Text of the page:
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David vs Goliath

Have you been watching March Madness- the college basketball championships?  The tournament starts at the beginning of March with the 64 best teams in the country… each weekend paring down the group by a single elimination play-off.  This weekend we moved from the Sweet Sixteen to the Elite Eight, with four games played across the country to determine the final teams in the play-off.  The David and Goliath game of the Elite Eight was hosted in Philadelphia at the Wells Fargo Center.  The North Carolina Tar Heels, one of the long-standing powerhouse teams in college basketball, faced off against the Cinderella team- the St. Peter’s Peacocks.  I found myself naturally cheering for the Peacocks because I love the underdog.

The Peacocks are scrappy, shorter than most, but doggedly determined to make the play.  Unlike their rivals, they have no fancy training facilities or rich recruiting budget to find the best ball talent in the country.  No one expected the Peacocks to make it past round one… in fact, no one expected them in the tournament at all.  But they not only made the first cut, they won against #2 Kentucky, #7 Murray State, and #3 Purdue.  Each win was a shock for their rivals and a great joy for those of us who love to cheer on the underdog!  Sunday night the Peacock’s run came to an end… a noble end.  They lost to North Carolina, outplayed in every aspect of the game except heart.  Those Peacocks scrambled around the court until the final buzzer, trying to find their way to the basket for another underdog win.  Even in defeat, they go home proud of an amazing accomplishment.  Never before has a #15 team made it that far in the tournament.  Usually, #15 is just the warm-up game for the powerhouse teams on their way to the Final Four.   But this year, #15 was the team to watch!

Right now, there is a more serious David and Goliath game being played out on the European courts- Russia bringing all her might against her neighbor to the south.  On paper, Ukraine should be no match for Putin’s forces.  But Putin did not factor in the heart of the Ukrainian people.  They are fighting for their homes and their children, while the Russian forces are fighting for… I am not sure what Putin has told his troops.  Imagine being ordered to destroy homes and schools, hospitals, and shelters housing children.  Imagine being ordered to gun down people waiting in a food line.  One has to wonder if the Russian troops ever question their invasion of their southern neighbor.  Putin did not expect the resolve of the Ukrainians.  He did not anticipate how the invasion of a sovereign nation would galvanize the alliance of NATO.  He thought that his Goliath forces would easily overwhelm the Ukrainians as they did in Crimea.  But even as the Ukrainians suffer… even as many of their cities have been destroyed by Russian bombs… even as over half of their children are now refugees in foreign lands… this David-like people stand firm.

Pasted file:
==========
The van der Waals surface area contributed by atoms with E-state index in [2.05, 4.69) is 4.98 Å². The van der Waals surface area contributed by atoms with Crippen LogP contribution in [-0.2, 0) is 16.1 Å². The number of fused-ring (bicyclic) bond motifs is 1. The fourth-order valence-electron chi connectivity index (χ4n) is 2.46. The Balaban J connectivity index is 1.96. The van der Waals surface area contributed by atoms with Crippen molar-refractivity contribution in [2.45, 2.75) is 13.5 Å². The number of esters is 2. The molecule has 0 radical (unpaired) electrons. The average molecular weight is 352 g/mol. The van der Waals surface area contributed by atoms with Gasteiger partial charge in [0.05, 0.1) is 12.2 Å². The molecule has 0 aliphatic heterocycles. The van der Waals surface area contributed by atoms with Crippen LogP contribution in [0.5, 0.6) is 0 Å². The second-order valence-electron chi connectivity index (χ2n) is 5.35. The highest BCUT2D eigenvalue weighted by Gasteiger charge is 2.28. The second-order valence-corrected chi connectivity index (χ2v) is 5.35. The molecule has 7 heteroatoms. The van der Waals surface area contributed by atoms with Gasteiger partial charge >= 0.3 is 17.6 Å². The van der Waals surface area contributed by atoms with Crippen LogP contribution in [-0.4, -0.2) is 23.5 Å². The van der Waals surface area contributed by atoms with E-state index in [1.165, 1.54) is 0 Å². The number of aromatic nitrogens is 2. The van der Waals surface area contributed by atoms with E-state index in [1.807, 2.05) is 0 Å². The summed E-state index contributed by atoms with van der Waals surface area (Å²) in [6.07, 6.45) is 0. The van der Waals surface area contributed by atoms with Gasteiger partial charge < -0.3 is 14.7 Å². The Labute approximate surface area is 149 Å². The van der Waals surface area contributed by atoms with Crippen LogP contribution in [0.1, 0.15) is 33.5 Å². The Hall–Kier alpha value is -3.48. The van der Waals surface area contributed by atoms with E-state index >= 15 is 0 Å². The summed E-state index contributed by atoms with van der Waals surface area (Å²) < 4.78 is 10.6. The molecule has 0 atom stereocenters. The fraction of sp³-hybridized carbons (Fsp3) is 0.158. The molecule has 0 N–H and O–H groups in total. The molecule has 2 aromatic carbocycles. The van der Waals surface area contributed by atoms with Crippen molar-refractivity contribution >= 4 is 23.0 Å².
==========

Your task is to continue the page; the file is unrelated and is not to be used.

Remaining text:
This weekend, President Biden visited Poland, one of our NATO allies and now temporary home to over 2.2 million Ukrainian refugees.  Poland is just slightly smaller than the state of New Mexico.  Imagine the strain of housing and caring for the influx of refugees, that has yet to slow.  In many ways, Poland is another David in the face of a humanitarian crisis the size of Goliath.  And yet, the Poles are standing firm in their commitment to their neighbors.  Watching the refugee crisis unfold in Poland, I am reminded of John Paul II’s visit to Poland just after becoming pope in 1979.  Poland was locked behind the Iron Curtain.  Europe was divided- the democracies in the west and the communist bloc in the east.  A literal wall divided Europe, denying freedom to those in the east.  John Paul’s visit on Pentecost stirred the Polish people to reclaim their faith.  From one worship service to the next, the people responded to John Paul’s sermons with the chant, “We want God!”  Millions gathered to declare their faith resolve.  It would be another 10 years before the Iron Curtain would fall, but the first step of the victory of David in Poland against the Goliath of the Soviet Union was a faith step.

On Sunday, I asked our children what they would do if they were scared in the dark.  Little Johnny Medendorp answered without hesitation, “Pray to Jesus.”  I love his childlike instinct!  As I watch the destruction of Ukraine, one horrific story after the next, I want the big guns of NATO to fight for those people.  My instinct is to bring power against power.  But perhaps what Ukraine needs more is every believer on their knees.  Imagine if Putin’s aggression united believers around the world in prayer, trusting the One who is able to conquer Goliath.  Imagine how God can work through His people bowed in prayer.  Join me in praying for our leaders as they seek a path toward peace- for God’s wisdom and courage.  Join me in praying for the people of Poland, Hungary, Slovakia, and Moldova that they will continue to open their hearts and homes to the refugees.  Join me in praying for our people, that we would be God’s instruments of grace however God would use us.  I hope we are not just spectators on the sidelines of this David and Goliath battle.  May God allow us the privilege of standing with our Ukrainian brothers and sisters in faith.

With you, on my knees waiting for God’s call,  
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